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Mariano Barbacid, Doctor ‘honoris causa’ by UNED


Collaborate with the CNIO

The University conferred upon him the Honorary Degree of Doctor honoris causa, in recognition of his brilliant scientific career and outstanding contributions to advancing cancer research

The event was held on 21 February at the UNED main campus in Madrid, coinciding with the feast of St. Thomas Aquinas, the patron saint of universities

Mariano Barbacid Montalbán, head of the Experimental Oncology Group at the National Cancer Research Centre (CNIO), and AXA-CNIO Professor of Molecular Oncology, has been conferred the honorary title of Doctor Honoris Causa by Universidad Nacional de Educación a Distancia (UNED), having been nominated by UNED’s International School of Doctorate.

This distinction recognises his merits in basic research on the mechanisms underlying different types of cancer and highlights his role as a pioneer in cancer research and the function of Ras oncogenes.

The new honorary doctor was presented by his two sponsors, the vice-rector for Research, Knowledge Transfer and Scientific Dissemination at UNED, Rosa María Martín Aranda, and the oncologist and director of the Carlos III Institute of Health, Cristóbal Belda.

Mariano Barbacid was born in Madrid on 4 October 1949. He studied Chemistry (specialising in Biochemistry) at Universidad Complutense and received his doctorate in 1974. Between 1974 and 1977 he completed his post-doctoral training at the U.S. National Cancer Institute (NCI). In 1978 he formed his own research group at NCI where he worked until 1988. Over the course of the next decade (1988-1998), he worked in the pharmaceutical industry and became Vice President of Preclinical Oncology at the multinational Bristol-Myers Squibb. In 1998, he returned to Spain to found and run the Spanish National Cancer Research Centre (CNIO).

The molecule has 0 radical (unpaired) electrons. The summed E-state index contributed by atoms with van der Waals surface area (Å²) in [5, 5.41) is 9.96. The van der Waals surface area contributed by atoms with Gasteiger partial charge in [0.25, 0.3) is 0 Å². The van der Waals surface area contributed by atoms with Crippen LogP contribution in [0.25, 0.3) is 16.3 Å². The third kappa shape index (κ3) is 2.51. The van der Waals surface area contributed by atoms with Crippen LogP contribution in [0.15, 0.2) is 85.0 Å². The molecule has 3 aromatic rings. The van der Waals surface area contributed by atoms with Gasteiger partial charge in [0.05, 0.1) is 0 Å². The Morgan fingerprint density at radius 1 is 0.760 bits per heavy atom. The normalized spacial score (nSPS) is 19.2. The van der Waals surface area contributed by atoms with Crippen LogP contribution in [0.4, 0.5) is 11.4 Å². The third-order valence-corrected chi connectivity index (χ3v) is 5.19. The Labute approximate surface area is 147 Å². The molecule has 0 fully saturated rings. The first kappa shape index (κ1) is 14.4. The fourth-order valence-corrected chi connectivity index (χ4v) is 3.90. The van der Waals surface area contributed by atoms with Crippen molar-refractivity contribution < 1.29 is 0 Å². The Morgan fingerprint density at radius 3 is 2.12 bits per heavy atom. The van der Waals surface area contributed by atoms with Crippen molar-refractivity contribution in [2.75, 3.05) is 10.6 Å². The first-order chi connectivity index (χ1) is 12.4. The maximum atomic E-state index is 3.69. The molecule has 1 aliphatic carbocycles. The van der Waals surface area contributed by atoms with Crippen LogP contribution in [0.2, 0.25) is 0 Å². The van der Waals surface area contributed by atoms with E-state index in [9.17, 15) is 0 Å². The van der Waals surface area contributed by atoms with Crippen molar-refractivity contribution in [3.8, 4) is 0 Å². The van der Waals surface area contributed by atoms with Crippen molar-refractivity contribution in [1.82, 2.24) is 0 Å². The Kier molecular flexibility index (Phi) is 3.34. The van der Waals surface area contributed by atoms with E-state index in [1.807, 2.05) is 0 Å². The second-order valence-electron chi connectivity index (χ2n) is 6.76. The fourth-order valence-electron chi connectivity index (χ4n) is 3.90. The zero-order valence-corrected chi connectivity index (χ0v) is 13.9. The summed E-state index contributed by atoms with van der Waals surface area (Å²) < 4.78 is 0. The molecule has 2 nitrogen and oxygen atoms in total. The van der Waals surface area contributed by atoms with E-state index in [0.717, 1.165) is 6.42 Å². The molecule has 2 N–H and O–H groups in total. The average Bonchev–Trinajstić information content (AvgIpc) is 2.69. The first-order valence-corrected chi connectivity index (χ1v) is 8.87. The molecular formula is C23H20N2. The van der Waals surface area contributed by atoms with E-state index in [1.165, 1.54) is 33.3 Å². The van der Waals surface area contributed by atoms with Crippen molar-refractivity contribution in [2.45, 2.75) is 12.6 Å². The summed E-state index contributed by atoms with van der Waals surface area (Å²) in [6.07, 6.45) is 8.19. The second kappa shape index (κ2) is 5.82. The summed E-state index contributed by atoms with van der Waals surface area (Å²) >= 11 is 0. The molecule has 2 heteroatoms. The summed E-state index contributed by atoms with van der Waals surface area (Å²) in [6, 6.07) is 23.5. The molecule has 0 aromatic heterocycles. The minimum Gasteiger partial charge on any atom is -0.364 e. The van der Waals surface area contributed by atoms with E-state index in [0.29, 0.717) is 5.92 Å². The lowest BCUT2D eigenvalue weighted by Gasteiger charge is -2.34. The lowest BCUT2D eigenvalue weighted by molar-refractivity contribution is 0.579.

Barbacid´s research group first isolated a mutated human gene capable of causing cancer (oncogene) in 1982, thus identifying the first molecular alteration involved in tumour development. These findings, also carried out independently by two other American research groups, enabled researchers to establish the molecular basis of cancer and opened up a new field of research that we now know as Molecular Oncology.

At present, Dr Barbacid’s h-index (Hirsch factor) is 121, the highest in Spain in the areas of Biochemistry, Molecular Biology and Cell Biology, and the second highest in the Oncology Field.

Dr Barbacid has received numerous honours over the years, including his appointment as a Member of the US Academy of Sciences, an honour that only eight other Spanish researchers hold. In 2014, he was appointed a Fellow of the American Association for Cancer Research (AACR) Academy, the first Spanish scientist to receive this distinction. He is also a member of EMBO (1996), the European Academy (2004) and the European Academy of Cancer Sciences (2009).

His national awards include the Echegaray Medal (2020), the highest distinction awarded by Spain’s Academy of Sciences. In addition, he has received honorary doctorates from Universidad Internacional Menéndez Pelayo  (1995), Universidad de Cantabria (2011), and Universidad de Barcelona (2014). And on Monday 21 February 2022, he also received these honours from UNED. 

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